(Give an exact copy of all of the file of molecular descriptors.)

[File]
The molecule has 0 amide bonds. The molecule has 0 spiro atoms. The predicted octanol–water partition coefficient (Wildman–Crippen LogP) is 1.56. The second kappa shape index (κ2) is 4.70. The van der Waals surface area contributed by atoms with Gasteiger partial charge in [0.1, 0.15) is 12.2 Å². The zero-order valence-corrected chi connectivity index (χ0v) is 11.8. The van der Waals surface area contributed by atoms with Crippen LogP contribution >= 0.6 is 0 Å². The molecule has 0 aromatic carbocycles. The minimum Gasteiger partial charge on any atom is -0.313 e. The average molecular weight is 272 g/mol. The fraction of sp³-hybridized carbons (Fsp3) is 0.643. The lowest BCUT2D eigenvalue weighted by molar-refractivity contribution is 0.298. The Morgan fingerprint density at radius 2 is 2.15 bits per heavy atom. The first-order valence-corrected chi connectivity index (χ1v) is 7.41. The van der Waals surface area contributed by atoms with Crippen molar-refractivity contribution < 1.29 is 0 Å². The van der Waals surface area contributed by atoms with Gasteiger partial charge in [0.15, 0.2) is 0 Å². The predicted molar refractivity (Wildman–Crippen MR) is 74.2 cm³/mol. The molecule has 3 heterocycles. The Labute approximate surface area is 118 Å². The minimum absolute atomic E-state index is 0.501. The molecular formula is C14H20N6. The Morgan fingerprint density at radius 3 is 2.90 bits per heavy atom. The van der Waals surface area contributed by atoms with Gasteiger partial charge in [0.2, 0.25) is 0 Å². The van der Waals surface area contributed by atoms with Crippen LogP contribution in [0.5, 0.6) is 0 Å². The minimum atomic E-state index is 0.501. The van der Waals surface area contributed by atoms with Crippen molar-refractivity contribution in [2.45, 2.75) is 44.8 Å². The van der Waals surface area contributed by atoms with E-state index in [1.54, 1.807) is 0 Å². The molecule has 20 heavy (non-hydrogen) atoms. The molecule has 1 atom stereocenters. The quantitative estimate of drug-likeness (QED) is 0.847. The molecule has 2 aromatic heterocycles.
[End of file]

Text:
The molecule has 0 amide bonds. The molecule has 0 spiro atoms. The predicted octanol–water partition coefficient (Wildman–Crippen LogP) is 1.56. The second kappa shape index (κ2) is 4.70. The van der Waals surface area contributed by atoms with Gasteiger partial charge in [0.1, 0.15) is 12.2 Å². The zero-order valence-corrected chi connectivity index (χ0v) is 11.8. The van der Waals surface area contributed by atoms with Crippen LogP contribution >= 0.6 is 0 Å². The molecule has 0 aromatic carbocycles. The minimum Gasteiger partial charge on any atom is -0.313 e. The average molecular weight is 272 g/mol. The fraction of sp³-hybridized carbons (Fsp3) is 0.643. The lowest BCUT2D eigenvalue weighted by molar-refractivity contribution is 0.298. The Morgan fingerprint density at radius 2 is 2.15 bits per heavy atom. The first-order valence-corrected chi connectivity index (χ1v) is 7.41. The van der Waals surface area contributed by atoms with Crippen molar-refractivity contribution < 1.29 is 0 Å². The van der Waals surface area contributed by atoms with Gasteiger partial charge in [0.15, 0.2) is 0 Å². The predicted molar refractivity (Wildman–Crippen MR) is 74.2 cm³/mol. The molecule has 3 heterocycles. The Labute approximate surface area is 118 Å². The minimum absolute atomic E-state index is 0.501. The molecular formula is C14H20N6. The Morgan fingerprint density at radius 3 is 2.90 bits per heavy atom. The van der Waals surface area contributed by atoms with Gasteiger partial charge in [0.2, 0.25) is 0 Å². The van der Waals surface area contributed by atoms with Crippen LogP contribution in [0.5, 0.6) is 0 Å². The minimum atomic E-state index is 0.501. The van der Waals surface area contributed by atoms with Crippen molar-refractivity contribution in [2.45, 2.75) is 44.8 Å². The van der Waals surface area contributed by atoms with E-state index in [1.54, 1.807) is 0 Å². The molecule has 20 heavy (non-hydrogen) atoms. The molecule has 1 atom stereocenters. The quantitative estimate of drug-likeness (QED) is 0.847. The molecule has 2 aromatic heterocycles.